It's a battle between two teams in very different divisions as the St. Louis Rams are hoping they can gain some ground in the NFC West, while the Carolina Panthers try to set up a late-season push and catch the New Orleans Saints in the South.
The Rams and Panthers are strange bedfellows. Sunday's game will be the first time Sam Bradford and Cam Newton will play against each other since they were selected with the first overall picks in 2010 and 2011 respectively. Quarterback play will be vitally important, but with high-powered pass rushers this game could come down to running the ball effectively and preventing big plays.
The biggest mistake the Panthers' defense can make is looking past Bradford. St. Louis doesn't have a deep passing game, but they know how to efficiently move the ball down the field -- something Carolina has struggled with in 2013. The Rams' quarterback is on pace for over 3,800 passing yards and 35 touchdowns, all while taking care of the football -- throwing just three interceptions this season.
This is a hard game to scheme for because of the large array of mediocre weapons the Rams have. This isn't intended as a knock to St. Louis, but they lack a single focal point the Panthers can key on. A variety of capable receivers will stretch Carolina's secondary, all of whom have big game potential.
Enter Cam Newton, who's finally starting to put it all together in 2013. Offensive coordinator Mike Shula seems to have learned how to use Newton, while Ron Rivera is finally allowing his quarterback to take risks. The Rams have a talented duo of cornerbacks in Cortland Finnegan and Janoris Jenkins, even if Finnegan is struggling in 2013.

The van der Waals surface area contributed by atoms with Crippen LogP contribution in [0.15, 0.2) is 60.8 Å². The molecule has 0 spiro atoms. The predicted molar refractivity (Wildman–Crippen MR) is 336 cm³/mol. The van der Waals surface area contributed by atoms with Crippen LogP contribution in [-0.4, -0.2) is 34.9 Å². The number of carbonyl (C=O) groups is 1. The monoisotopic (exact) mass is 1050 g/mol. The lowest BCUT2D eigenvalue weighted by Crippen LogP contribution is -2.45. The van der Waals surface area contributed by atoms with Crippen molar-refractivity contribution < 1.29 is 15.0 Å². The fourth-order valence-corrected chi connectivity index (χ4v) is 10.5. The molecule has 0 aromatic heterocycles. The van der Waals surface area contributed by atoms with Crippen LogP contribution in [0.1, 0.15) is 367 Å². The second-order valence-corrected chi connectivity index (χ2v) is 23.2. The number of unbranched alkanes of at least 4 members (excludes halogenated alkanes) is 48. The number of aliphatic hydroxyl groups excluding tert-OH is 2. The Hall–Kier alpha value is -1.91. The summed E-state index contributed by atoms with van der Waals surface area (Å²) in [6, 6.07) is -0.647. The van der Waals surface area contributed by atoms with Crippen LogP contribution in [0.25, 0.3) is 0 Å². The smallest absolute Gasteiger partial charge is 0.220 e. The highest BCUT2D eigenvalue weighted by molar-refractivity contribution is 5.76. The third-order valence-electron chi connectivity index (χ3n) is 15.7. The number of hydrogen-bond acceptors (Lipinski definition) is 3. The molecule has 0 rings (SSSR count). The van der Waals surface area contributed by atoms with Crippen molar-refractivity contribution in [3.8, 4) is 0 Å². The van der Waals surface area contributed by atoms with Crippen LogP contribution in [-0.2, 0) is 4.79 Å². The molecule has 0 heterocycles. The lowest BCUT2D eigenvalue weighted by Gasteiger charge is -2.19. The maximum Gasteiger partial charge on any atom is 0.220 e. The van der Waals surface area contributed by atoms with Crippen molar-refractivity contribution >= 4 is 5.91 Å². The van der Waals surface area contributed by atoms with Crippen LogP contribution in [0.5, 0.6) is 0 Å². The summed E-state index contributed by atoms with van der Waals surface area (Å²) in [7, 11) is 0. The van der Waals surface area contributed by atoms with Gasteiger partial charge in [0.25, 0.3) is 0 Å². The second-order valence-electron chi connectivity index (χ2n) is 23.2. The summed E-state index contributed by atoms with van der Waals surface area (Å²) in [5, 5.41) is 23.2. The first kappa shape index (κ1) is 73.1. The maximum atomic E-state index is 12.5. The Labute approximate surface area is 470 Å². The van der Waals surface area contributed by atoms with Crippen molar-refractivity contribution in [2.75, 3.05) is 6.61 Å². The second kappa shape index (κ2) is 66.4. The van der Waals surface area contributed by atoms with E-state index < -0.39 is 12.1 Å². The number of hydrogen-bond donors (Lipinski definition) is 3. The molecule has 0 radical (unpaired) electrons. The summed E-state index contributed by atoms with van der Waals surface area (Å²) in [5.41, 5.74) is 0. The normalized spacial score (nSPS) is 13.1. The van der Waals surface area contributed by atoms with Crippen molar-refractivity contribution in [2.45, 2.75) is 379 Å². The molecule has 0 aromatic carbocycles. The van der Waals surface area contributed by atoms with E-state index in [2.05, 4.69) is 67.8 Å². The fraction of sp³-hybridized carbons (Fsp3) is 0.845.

It's a case of short range passing with deep threats from Carolina facing a Rams team that knows how to work its mid-range, chain-moving passing. Both teams have excellent defensive lines, but St. Louis has the offensive line and secondary advantage.
There have been a lot of faults from Mike Shula in the passing game early this season, but he's shown his chops as a run-first offensive coordinator. DeAngelo Williams is playing very good football, while Kenjon Barner could be used as a change of pace back this week if healthy. It appears the Panthers are still a couple of weeks away from seeing Jonathan Stewart, but Mike Tolbert and Cam Newton have the ability to hold down the need for short-yardage gains.
St. Louis runs a two-back system, but have a serious weakness in Daryl Richardson. Zac Stacy has been far better as a starter, but missed practice Wednesday with a chest injury. If Stacy can play the Rams get a huge lift -- his 4.9 yards per carry leads the team and is coming off back-to-back 75 yard rushing games.
Ultimately the Panthers have a lot more running weapons and ways they get their rushers into space. Williams/Newton/Tolbert is a much better combination that Richardson/Stacy, which could be a huge difference maker on Sunday.
The consistently inconsistent Panthers have been a Jekyll and Hyde team in 2013. At times they've looked dominant, while this is also the same team that dropped an embarrassing game to Arizona.
That being said, it feels like Carolina is finally starting to put it all together. Cam Newton has bounced back after his struggles in Arizona, while the defense continues to generate turnovers and not allow points. The big play potential of the Panthers' offense, paired with its ability to play a successful clock control game should be enough to mitigate the Rams offense.
Sunday will be a very close game between two teams in a similar position, but the gambling Panthers are playing to their strengths and will carry confidence into Bank of America Stadium.
Carolina Panthers 28, St. Louis Rams 17